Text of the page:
A journalist has published an unusual fairytale that recounts the story of two children who experience adventure, tribulation and love before the wall separating the two parts of a divided country falls. Sound familiar?
Love conquers all, even the Berlin Wall in a new retelling of the German reunification story.
“Once upon a time there was a country called Bärenburg. It was divided, straight down the middle, like a brightly colored tablecloth that someone had cut in two in a fit of rage. In this divided country there ruled two kings, called Dederow and Bundislaus. The two kings had two children: Daniel and Beatrice.”
So begins Torsten Harmsen’s tale of separation and longing, love and the secret police called “The King’s Children of Bärenburg.”
The fairy tale recounts the very real story of the division of Germany and its eventual reunification. The Berlin-based journalist wrote the book to explain his country’s recent history to his daughter, who was born on November 9, 1989, the very day that the Berlin Wall fell.
Fables not far from reality
The two parts of the country of Bärenburg that Harmsen presents in his opening paragraph are both ruled by kings. In the east, the ruler is called Dederow, not far from the German initials for East Germany, DDR. The western ruler’s name also reveals his origins. Bundislaus is a play on the Federal Republic, or Bundesrepublik. Behind the two rulers are the men with the real power, since they lead the armies: General Genny in the west, the Red Marshall on the other side.
Underneath this scaffolding of power politics are the children from the book’s title and the story’s protagonists. Beatrice and Daniel hail from two sides of the divided land. She makes her home in the west; he comes from the east. Once on a trip into the forbidden county on the other side of the border, Daniel meets Beatrice and, as in all good fairy tales, falls madly in love.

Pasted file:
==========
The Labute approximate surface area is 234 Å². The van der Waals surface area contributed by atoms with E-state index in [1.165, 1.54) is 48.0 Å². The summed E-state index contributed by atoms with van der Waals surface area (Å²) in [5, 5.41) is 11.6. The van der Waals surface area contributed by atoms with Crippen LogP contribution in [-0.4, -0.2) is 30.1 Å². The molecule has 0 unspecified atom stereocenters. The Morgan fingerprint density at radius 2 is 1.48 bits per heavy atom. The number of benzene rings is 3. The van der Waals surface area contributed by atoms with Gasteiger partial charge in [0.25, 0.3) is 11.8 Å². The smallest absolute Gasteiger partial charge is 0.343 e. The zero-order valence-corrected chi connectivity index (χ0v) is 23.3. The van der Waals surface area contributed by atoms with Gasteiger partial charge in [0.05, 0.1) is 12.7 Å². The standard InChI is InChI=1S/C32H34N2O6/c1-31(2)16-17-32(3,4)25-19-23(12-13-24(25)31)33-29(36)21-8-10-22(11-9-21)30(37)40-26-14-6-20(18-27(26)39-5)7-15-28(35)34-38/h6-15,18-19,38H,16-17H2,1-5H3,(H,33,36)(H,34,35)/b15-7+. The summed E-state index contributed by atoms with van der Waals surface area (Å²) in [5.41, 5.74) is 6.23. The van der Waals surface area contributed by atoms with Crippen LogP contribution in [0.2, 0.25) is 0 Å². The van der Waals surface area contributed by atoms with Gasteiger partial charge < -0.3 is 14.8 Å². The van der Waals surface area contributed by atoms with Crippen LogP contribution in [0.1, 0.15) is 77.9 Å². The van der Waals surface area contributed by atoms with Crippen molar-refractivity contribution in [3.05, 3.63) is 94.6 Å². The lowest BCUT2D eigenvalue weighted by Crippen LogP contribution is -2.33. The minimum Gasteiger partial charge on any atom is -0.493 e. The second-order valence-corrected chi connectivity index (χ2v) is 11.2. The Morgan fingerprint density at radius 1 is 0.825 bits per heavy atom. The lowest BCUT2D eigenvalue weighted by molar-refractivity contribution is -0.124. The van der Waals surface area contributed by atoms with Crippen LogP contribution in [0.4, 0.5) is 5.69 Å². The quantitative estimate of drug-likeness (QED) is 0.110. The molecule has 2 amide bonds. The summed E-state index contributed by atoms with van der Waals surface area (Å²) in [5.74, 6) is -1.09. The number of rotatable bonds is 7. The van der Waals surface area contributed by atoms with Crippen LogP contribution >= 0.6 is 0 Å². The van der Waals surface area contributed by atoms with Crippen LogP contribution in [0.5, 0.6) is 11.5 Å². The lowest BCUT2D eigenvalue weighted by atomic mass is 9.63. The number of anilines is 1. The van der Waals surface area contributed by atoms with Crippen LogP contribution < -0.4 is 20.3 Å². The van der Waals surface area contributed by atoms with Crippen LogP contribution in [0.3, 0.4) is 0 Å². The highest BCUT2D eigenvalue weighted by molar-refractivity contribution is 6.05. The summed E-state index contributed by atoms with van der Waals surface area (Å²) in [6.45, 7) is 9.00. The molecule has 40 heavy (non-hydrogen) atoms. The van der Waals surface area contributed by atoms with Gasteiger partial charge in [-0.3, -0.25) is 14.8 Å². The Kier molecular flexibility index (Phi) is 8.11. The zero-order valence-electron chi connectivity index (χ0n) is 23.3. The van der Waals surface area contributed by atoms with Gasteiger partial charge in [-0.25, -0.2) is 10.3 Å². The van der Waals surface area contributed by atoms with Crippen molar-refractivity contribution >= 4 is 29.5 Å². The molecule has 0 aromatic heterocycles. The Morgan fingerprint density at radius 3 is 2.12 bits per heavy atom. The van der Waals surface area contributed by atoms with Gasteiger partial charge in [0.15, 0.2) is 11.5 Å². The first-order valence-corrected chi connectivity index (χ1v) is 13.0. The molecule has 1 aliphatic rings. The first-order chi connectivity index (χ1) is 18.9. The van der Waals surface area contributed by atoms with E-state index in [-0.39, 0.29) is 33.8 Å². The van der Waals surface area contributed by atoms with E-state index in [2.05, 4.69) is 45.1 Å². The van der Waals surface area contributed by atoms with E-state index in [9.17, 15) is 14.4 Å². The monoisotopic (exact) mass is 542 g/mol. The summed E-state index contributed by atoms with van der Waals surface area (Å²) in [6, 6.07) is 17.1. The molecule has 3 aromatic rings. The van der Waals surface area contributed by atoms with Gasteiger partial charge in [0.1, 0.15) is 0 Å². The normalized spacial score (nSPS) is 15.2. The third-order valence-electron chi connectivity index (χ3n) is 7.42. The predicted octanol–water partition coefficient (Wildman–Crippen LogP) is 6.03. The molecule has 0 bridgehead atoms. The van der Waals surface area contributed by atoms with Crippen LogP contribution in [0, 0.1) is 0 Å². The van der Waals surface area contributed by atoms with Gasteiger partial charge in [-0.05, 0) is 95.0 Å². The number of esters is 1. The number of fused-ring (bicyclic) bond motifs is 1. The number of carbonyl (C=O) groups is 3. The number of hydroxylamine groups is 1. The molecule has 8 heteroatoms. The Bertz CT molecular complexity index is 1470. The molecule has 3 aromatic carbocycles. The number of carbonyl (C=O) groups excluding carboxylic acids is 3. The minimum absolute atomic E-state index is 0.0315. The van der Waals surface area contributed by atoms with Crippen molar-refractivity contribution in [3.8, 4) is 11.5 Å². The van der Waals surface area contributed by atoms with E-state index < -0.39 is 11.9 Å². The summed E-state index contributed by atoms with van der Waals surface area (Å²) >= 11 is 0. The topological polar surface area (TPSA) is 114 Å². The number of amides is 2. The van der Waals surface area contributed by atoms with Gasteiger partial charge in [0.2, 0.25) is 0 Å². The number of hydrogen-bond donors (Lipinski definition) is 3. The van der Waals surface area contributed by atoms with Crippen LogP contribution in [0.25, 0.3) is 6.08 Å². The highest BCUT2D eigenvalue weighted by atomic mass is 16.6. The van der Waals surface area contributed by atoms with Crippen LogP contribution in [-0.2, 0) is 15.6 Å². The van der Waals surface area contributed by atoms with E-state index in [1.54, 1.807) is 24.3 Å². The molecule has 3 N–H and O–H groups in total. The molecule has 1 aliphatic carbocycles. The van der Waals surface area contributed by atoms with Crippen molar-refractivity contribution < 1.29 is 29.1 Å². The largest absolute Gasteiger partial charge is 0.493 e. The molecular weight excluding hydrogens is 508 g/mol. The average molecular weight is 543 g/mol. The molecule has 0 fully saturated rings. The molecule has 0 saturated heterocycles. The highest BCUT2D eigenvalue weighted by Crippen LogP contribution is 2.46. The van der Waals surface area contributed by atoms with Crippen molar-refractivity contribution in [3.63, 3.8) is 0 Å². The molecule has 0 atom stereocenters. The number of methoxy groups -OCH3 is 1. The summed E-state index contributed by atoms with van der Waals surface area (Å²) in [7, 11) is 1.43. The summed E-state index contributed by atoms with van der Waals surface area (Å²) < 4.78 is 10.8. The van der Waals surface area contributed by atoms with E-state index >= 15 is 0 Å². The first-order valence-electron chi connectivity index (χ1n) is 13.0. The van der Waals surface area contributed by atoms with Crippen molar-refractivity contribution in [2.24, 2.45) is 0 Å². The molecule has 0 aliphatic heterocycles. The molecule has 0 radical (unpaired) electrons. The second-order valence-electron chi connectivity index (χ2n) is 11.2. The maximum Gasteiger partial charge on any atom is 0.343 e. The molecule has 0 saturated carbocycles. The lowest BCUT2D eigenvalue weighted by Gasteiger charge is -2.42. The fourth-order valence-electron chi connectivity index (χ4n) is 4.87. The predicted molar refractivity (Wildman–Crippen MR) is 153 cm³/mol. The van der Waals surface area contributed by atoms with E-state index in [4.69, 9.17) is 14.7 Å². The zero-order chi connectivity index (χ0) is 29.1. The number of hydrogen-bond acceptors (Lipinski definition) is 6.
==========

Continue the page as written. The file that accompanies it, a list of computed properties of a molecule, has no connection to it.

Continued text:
It is then that the game of intrigue and secret maneuvering begins as Daniel tries to communicate with his beloved who, thanks to political decisions made before either was born, is kept from him. But Daniel’s love is stronger than any governmental policy or the jail time that awaits him when it is discovered he is trying to communicate with the enemy.
While the romance and characters of Harmsen’s tale put it squarely in fairytale land, the author does paint a fairly accurate picture of life in the divided German state.
He casts a critical eye on features of both sides of the border: King Bundislaus and his wealthy butter factory background, as well as the east’s King Dederow, who once worked as a carpenter and whose dream of a better, more just world turned into tragedy.
Harmsen also makes successful use of the fairy tale form to explore the absurdities and inexplicable characteristics of life in a divided country—how life on both sides of the wall was possible and at the same time, impossible, especially when viewed from the outside or after the fact.
Critics have so far been impressed by the reporter's effort, commenting that Harmsen stays faithful to historical events while putting them in a context and with characters that children can understand.
The Berliner Zeitung's journalist never gets heavy handed with his subject matter and recounts even the darker parts of his story in an entertaining way, without dumbing the subject matter down.
While written for younger people, adults might also find the story to their liking, since it presents a complex contemporary history in bright, but faithful, colors. And of course, it has a happy ending.